Post Author: Bill Pratt
There are many indications in Paul’s writings compiled in the New Testament that Paul thought Jesus was God. Perhaps one of the most famous texts would be Philippians 2:6-11. Referring to Jesus, Paul writes:
Who, being in very nature God, did not consider equality with God something to be used to his own advantage; rather, he made himself nothing by taking the very nature of a servant, being made in human likeness. And being found in appearance as a man, he humbled himself by becoming obedient to death — even death on a cross! Therefore God exalted him to the highest place and gave him the name that is above every name, that at the name of Jesus every knee should bow, in heaven and on earth and under the earth, and every tongue acknowledge that Jesus Christ is Lord, to the glory of God the Father.
Paul Owen, in the New Mormon Challenge, provides a very helpful commentary on these passages below.
Perhaps the most striking example of [Paul indicating Jesus’ divinity] comes from Philippians 2:6-11, which is widely acknowledged as a Pauline citation of an early Christian hymn. This passage contains some striking statements regarding the divine status of Jesus: he possessed God’s nature (2:6a), and he was equal with God (2:6b) prior to his incarnation (2:7-8). The divine one who became enfleshed was subsequently exalted by God to the highest possible heavenly status (2:9a). God made the name of Jesus equivalent to the divine name YHWH (2:9b).
What is perhaps most striking, however, is what is found in 2:10-11: “that at the name of Jesus every knee should bow, in heaven and on earth and under the earth, and every tongue confess that Jesus Christ is Lord, to the glory of God the Father.”
This is an astonishing adaptation of one of the clearest monotheistic texts in all the Old Testament—Isaiah 45:22-24: “Turn to me and be saved, all you ends of the earth; for I am God, and there is no other. By myself I have sworn, my mouth has uttered in all integrity a word that will not be revoked: Before me every knee will bow; by me every tongue will swear. They will say of me, ‘In the LORD alone are righteousness and strength.’ All who have raged against him will come to him and be put to shame.”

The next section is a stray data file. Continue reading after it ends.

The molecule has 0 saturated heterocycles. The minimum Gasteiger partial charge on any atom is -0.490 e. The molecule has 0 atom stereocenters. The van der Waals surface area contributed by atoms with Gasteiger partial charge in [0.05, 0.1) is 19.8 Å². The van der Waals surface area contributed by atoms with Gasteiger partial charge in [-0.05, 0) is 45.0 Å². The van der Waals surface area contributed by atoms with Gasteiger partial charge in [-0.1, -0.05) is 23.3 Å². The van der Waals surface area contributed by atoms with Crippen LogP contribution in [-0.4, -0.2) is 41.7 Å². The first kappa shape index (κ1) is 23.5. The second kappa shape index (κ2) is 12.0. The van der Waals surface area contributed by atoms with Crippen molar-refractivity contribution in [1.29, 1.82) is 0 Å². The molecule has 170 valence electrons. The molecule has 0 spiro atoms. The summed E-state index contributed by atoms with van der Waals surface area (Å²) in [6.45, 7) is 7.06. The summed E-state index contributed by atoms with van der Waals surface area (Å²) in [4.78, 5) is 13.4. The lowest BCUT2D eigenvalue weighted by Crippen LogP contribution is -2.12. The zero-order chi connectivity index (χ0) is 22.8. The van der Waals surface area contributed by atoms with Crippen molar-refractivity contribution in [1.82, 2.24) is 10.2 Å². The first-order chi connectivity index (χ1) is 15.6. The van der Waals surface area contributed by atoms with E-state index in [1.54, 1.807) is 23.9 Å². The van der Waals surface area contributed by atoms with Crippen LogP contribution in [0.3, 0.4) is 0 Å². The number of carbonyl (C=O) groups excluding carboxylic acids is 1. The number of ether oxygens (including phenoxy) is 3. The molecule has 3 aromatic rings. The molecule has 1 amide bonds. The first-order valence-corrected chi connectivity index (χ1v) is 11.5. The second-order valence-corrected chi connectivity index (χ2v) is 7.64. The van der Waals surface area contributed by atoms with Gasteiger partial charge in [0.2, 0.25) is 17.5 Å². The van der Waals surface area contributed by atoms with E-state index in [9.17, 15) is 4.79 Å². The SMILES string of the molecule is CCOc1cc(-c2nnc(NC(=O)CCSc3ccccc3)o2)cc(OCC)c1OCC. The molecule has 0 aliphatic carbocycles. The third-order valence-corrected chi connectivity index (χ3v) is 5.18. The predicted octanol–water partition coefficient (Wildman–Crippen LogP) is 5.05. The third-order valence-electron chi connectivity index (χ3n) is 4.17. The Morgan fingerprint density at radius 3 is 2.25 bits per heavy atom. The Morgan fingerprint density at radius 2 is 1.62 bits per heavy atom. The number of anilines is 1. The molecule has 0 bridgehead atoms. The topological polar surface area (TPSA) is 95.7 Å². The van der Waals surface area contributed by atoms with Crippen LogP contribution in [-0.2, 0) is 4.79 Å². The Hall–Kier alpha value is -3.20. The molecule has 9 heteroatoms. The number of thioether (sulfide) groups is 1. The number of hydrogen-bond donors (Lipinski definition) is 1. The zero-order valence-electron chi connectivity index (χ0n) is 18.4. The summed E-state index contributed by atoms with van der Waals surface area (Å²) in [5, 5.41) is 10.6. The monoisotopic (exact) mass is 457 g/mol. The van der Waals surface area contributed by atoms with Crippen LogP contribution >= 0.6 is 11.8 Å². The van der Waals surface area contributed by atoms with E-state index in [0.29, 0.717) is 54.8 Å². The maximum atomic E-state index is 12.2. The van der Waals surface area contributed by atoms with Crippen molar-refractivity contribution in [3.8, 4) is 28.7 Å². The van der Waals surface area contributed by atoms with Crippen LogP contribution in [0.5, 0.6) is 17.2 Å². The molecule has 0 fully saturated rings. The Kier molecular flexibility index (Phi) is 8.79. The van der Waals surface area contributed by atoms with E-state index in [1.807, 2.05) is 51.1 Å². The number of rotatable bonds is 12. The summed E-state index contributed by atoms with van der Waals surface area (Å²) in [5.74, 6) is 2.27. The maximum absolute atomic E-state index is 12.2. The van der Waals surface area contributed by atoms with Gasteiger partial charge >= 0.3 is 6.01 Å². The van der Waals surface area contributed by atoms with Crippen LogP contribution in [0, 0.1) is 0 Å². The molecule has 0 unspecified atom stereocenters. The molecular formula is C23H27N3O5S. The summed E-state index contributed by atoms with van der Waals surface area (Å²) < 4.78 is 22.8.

In an astonishing exegetical move, Isaiah 45:22-24 has been read to refer to the eschatological vindication of Jesus Christ, when God the Father compels all creation to acknowledge the lordship of the Son. Whereas Isaiah depicted every knee as bowing to Yahweh and every tongue confessing him as LORD, Paul understands this prophecy in terms of the confession and acknowledgment of Jesus’ universal lordship.
Every earthly and heavenly power will one day acknowledge that Jesus has been exalted to the highest place—which can only mean God’s own heavenly throne—and that the divine name YHWH and Jesus’ name are to be revered as one and the same (Phil 2:9). As Richard Bauckham writes: “The Philippians passage is therefore no unconsidered echo of an Old Testament text, but a claim that it is in the exaltation of Jesus, his identification as YHWH in YHWH’s universal sovereignty, that the unique deity of the God of Israel comes to be acknowledged as such by all creation.
What we have in Phil 2:6-11 is an early Christian hymn that was being repeated within a short time after Jesus’s death and that was clearly equating Jesus with the God of the Old Testament. Did Paul and the early church think Jesus was God? It seems so.